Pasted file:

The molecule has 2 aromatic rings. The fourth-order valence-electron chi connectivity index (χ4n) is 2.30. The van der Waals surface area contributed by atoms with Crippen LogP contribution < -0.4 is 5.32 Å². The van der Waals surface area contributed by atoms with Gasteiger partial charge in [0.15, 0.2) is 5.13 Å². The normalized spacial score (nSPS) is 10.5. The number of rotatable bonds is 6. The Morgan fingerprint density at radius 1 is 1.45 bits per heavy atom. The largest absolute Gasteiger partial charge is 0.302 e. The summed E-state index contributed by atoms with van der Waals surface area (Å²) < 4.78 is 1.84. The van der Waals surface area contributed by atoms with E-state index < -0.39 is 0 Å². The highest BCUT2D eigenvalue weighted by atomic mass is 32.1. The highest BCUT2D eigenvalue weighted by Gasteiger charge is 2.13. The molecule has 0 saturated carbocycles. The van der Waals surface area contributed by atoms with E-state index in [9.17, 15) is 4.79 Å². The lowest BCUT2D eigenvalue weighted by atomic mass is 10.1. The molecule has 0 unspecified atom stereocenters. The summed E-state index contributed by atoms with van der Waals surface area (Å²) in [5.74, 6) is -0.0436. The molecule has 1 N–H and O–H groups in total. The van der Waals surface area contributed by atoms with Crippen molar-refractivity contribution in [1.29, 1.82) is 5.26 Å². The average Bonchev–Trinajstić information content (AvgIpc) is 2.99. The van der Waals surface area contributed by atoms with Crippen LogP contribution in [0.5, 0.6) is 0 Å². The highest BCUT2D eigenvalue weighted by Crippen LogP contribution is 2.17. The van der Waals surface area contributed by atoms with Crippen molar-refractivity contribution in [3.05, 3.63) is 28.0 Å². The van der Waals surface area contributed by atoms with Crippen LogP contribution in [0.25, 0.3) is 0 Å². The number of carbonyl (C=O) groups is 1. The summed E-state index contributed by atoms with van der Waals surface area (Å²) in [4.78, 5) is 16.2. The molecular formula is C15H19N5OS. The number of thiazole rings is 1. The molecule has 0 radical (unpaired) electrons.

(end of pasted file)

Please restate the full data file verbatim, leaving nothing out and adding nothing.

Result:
The molecule has 2 aromatic rings. The fourth-order valence-electron chi connectivity index (χ4n) is 2.30. The van der Waals surface area contributed by atoms with Crippen LogP contribution < -0.4 is 5.32 Å². The van der Waals surface area contributed by atoms with Gasteiger partial charge in [0.15, 0.2) is 5.13 Å². The normalized spacial score (nSPS) is 10.5. The number of rotatable bonds is 6. The Morgan fingerprint density at radius 1 is 1.45 bits per heavy atom. The largest absolute Gasteiger partial charge is 0.302 e. The summed E-state index contributed by atoms with van der Waals surface area (Å²) < 4.78 is 1.84. The van der Waals surface area contributed by atoms with E-state index < -0.39 is 0 Å². The highest BCUT2D eigenvalue weighted by atomic mass is 32.1. The highest BCUT2D eigenvalue weighted by Gasteiger charge is 2.13. The molecule has 0 saturated carbocycles. The van der Waals surface area contributed by atoms with E-state index in [9.17, 15) is 4.79 Å². The lowest BCUT2D eigenvalue weighted by atomic mass is 10.1. The molecule has 0 unspecified atom stereocenters. The summed E-state index contributed by atoms with van der Waals surface area (Å²) in [5.74, 6) is -0.0436. The molecule has 1 N–H and O–H groups in total. The van der Waals surface area contributed by atoms with Crippen molar-refractivity contribution in [1.29, 1.82) is 5.26 Å². The average Bonchev–Trinajstić information content (AvgIpc) is 2.99. The van der Waals surface area contributed by atoms with Crippen LogP contribution in [0.5, 0.6) is 0 Å². The highest BCUT2D eigenvalue weighted by Crippen LogP contribution is 2.17. The van der Waals surface area contributed by atoms with Crippen molar-refractivity contribution in [3.05, 3.63) is 28.0 Å². The van der Waals surface area contributed by atoms with Crippen LogP contribution in [0.25, 0.3) is 0 Å². The number of carbonyl (C=O) groups is 1. The summed E-state index contributed by atoms with van der Waals surface area (Å²) in [4.78, 5) is 16.2. The molecular formula is C15H19N5OS. The number of thiazole rings is 1. The molecule has 0 radical (unpaired) electrons.